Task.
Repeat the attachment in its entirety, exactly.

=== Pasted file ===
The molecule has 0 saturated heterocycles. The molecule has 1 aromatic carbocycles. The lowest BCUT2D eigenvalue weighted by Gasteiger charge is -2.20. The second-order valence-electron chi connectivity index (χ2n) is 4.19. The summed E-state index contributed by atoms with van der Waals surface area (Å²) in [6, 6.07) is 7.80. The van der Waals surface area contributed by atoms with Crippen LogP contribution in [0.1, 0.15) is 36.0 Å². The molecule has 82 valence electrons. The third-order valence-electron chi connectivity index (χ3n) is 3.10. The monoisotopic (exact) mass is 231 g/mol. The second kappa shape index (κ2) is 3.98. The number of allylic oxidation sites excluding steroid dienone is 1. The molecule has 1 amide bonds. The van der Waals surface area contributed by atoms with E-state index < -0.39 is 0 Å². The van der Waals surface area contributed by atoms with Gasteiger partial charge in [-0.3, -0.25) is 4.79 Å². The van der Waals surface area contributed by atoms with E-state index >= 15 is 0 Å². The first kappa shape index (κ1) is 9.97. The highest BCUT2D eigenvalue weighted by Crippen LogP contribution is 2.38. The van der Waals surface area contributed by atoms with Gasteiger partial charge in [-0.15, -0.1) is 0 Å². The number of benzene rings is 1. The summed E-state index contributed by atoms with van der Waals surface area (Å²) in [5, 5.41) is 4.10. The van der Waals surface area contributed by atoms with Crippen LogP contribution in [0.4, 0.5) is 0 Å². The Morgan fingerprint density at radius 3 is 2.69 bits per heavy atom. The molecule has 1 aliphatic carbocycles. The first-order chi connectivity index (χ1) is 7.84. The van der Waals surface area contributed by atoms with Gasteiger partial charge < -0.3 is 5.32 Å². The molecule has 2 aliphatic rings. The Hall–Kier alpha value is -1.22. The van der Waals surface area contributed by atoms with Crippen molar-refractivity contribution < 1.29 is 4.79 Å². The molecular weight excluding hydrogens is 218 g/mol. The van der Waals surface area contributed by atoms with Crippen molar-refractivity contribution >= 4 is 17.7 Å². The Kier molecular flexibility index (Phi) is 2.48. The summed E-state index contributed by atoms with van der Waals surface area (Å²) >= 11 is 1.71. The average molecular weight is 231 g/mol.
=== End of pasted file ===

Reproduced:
The molecule has 0 saturated heterocycles. The molecule has 1 aromatic carbocycles. The lowest BCUT2D eigenvalue weighted by Gasteiger charge is -2.20. The second-order valence-electron chi connectivity index (χ2n) is 4.19. The summed E-state index contributed by atoms with van der Waals surface area (Å²) in [6, 6.07) is 7.80. The van der Waals surface area contributed by atoms with Crippen LogP contribution in [0.1, 0.15) is 36.0 Å². The molecule has 82 valence electrons. The third-order valence-electron chi connectivity index (χ3n) is 3.10. The monoisotopic (exact) mass is 231 g/mol. The second kappa shape index (κ2) is 3.98. The number of allylic oxidation sites excluding steroid dienone is 1. The molecule has 1 amide bonds. The van der Waals surface area contributed by atoms with E-state index < -0.39 is 0 Å². The van der Waals surface area contributed by atoms with Gasteiger partial charge in [-0.3, -0.25) is 4.79 Å². The van der Waals surface area contributed by atoms with E-state index >= 15 is 0 Å². The first kappa shape index (κ1) is 9.97. The highest BCUT2D eigenvalue weighted by Crippen LogP contribution is 2.38. The van der Waals surface area contributed by atoms with Gasteiger partial charge in [-0.15, -0.1) is 0 Å². The number of benzene rings is 1. The summed E-state index contributed by atoms with van der Waals surface area (Å²) in [5, 5.41) is 4.10. The van der Waals surface area contributed by atoms with Crippen LogP contribution in [0.4, 0.5) is 0 Å². The Morgan fingerprint density at radius 3 is 2.69 bits per heavy atom. The molecule has 1 aliphatic carbocycles. The first-order chi connectivity index (χ1) is 7.84. The van der Waals surface area contributed by atoms with Gasteiger partial charge < -0.3 is 5.32 Å². The molecule has 2 aliphatic rings. The Hall–Kier alpha value is -1.22. The van der Waals surface area contributed by atoms with Crippen molar-refractivity contribution < 1.29 is 4.79 Å². The molecular weight excluding hydrogens is 218 g/mol. The van der Waals surface area contributed by atoms with Crippen molar-refractivity contribution >= 4 is 17.7 Å². The Kier molecular flexibility index (Phi) is 2.48. The summed E-state index contributed by atoms with van der Waals surface area (Å²) >= 11 is 1.71. The average molecular weight is 231 g/mol.